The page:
A PKD Masterpiece: VALIS

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In March 1974, Philip K. Dick (PKD) was suffering from pain at home after a difficult dental surgery. He asked his wife Beth to phone the pharmacy, and he impatiently waited for the medicine that the pharmacist will send home. Finally, the door is knocked, and PKD opened the door. He saw a black-haired young girl with a bag of medicine in his hand. Although he was in terrible pain, his focus was on a fish-shaped necklace around the girl's neck, not the bag of medicine in her hand. PKD asked the girl what the fish on her necklace means, and she replied that it is the symbol of the first Christians.

From the golden necklace, as if a pink ray were spreading and reaching his mind. After a month or so, when he listened to the radio in his room, he saw colors floating in the air, and then these colors became clear and came towards him. PKD would attempt to reveal the true nature of this communication through 9000-page notes in the following period, which he called Exegesis. In addition to Exegesis, these mysterious experiences had been the VALIS trilogy subject, which consists of the novels Valis, The Divine Invasion, and The Transmigration of Timothy Archer.

VALIS was written by PKD in 1978 and first published in 1981. Although it may be hard to believe, it is the 46th novel PKD wrote, and it can be seen from the first lines that it is the work of a master writer. In PKD novels, events are usually transmitted instantaneously, and narration is carried out in the third person. In the VALIS novel, PKD preferred a dynamic narrative format that did not adhere to scenes, enriched with memories, impressions, and comments. On the other hand, he diversified his perspective through first-person narratives that he added to the novel. This preference can be seen as the attunement of the novel's content, which alternates between rationality and mysticism, rather than simply seeking innovation. Phil (the author), who performs the third-person narrative, approaches events from an objective and rational perspective. At the same time, Horselover Fat, the novel's main character, defends the reality of the transcendent experience he experiences within the framework of the first-person narrative. This separation is reminiscent of Hegel's concept of unity and struggle of opposites, as Horselover Fat is actually no other than the author himself.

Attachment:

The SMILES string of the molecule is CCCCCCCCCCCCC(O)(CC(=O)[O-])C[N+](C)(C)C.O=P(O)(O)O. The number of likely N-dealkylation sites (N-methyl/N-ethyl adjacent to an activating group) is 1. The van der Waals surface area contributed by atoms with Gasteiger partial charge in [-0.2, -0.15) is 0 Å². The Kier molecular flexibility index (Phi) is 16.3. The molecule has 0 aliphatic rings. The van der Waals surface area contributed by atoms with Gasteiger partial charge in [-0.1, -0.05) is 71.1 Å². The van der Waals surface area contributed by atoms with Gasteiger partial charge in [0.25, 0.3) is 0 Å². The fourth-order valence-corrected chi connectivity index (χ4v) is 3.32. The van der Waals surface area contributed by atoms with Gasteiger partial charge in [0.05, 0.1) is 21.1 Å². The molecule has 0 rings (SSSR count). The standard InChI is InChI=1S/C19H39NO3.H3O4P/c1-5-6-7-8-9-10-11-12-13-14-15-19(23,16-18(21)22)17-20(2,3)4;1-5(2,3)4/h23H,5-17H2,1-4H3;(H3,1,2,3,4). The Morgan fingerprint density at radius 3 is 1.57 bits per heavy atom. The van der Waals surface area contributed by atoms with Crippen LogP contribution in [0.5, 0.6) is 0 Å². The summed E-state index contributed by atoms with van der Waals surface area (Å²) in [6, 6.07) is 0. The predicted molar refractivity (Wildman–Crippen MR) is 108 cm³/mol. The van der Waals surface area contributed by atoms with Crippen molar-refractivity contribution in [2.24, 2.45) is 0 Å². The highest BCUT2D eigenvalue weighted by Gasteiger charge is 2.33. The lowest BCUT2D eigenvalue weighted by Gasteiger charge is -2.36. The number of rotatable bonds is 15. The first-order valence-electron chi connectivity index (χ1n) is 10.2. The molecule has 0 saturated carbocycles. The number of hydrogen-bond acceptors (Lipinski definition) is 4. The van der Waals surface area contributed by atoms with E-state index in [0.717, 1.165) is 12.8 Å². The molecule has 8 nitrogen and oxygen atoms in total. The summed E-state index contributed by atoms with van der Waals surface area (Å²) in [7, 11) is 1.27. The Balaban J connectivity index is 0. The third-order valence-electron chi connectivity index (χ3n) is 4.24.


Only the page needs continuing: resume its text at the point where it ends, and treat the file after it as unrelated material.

Kevin, a close friend of Horselover Fat, is the novel's cynical character who does not believe in supernatural phenomena. His cat was crushed to death as it crossed the street in front of his house, and he interprets this as a sign that God does not exist. Another friend of Horselover Fat, Sherri, is a believer who regularly goes to church, so he does not deny the reality of Horselover Fat's experience. However, his faith will not prevent him from dying of cancer later in the novel. In the novel, The Fish necklace around the girl's neck has assumed the door's function to the mystical world. Our hero steps into the afterlife and goes on a great spiritual adventure, coming into contact with the supernatural.

During his writing career, Philip K. Dick shared Plato's doubts about the visible world's reality. He also took a great interest in metaphysical questions such as ‘is there time?’ ‘is movement possible in the universe?’ posed by pre-Socrates ancient Greek philosophers. From the biography his wife, Anne R. Dick's wrote, we learn that he studied different denominations of Christianity, Islam, Judaism, Taoism, Hinduism, Buddhism, Manichaeism, and even fulfilled the practices of the religion that was on his agenda at the time. Again, from this biography, we learn that he believes in the existence of another evil force, as well as God. In this context, we can say that there is a great philosophical and theological background behind Valis's crazy-sounding fiction.

Were the mystical experiences that PKD discussed in the novel VALIS linked to reality? Or was it the result of schizophrenic tendencies that have become dominant over the years under the influence of the amphetamine he was using? On the one hand, PKD, which dealt with its mental problems, and practiced its art with endless energy, was not in a perfect state by 1974. He was broke, and despite his superhuman efforts, he could not get himself accepted as a mainstream literalist. Even in science fiction, his name was not mentioned among the three greats.’ It was perhaps a psychological necessity to be the ‘Chosen One’ for the PKD. VALIS is a very artistic PKD novel in which the text flows softly with its own rhythm and tempo.

As a result, with its unorthodox subject matter, strong narrative, and skillfully drawn characters, VALIS is a novel that every reader interested in good literature can love.

References:
VALIS / Alfa Publications-Turkey 2020
The Search For Philip K. Dick / Anne R. Dick
Only Apparently Real – The World Of Philip K. Dick / Paul Williams
At The Dawn Of Destruction – Philip K. Dick Excavations / Rafet Arslan
Philip K. Dick: The Penultimate Truth / Documentary Video 2007
Philip K. Dick Bibliography – Wikipedia

Image Source: pixabay.com

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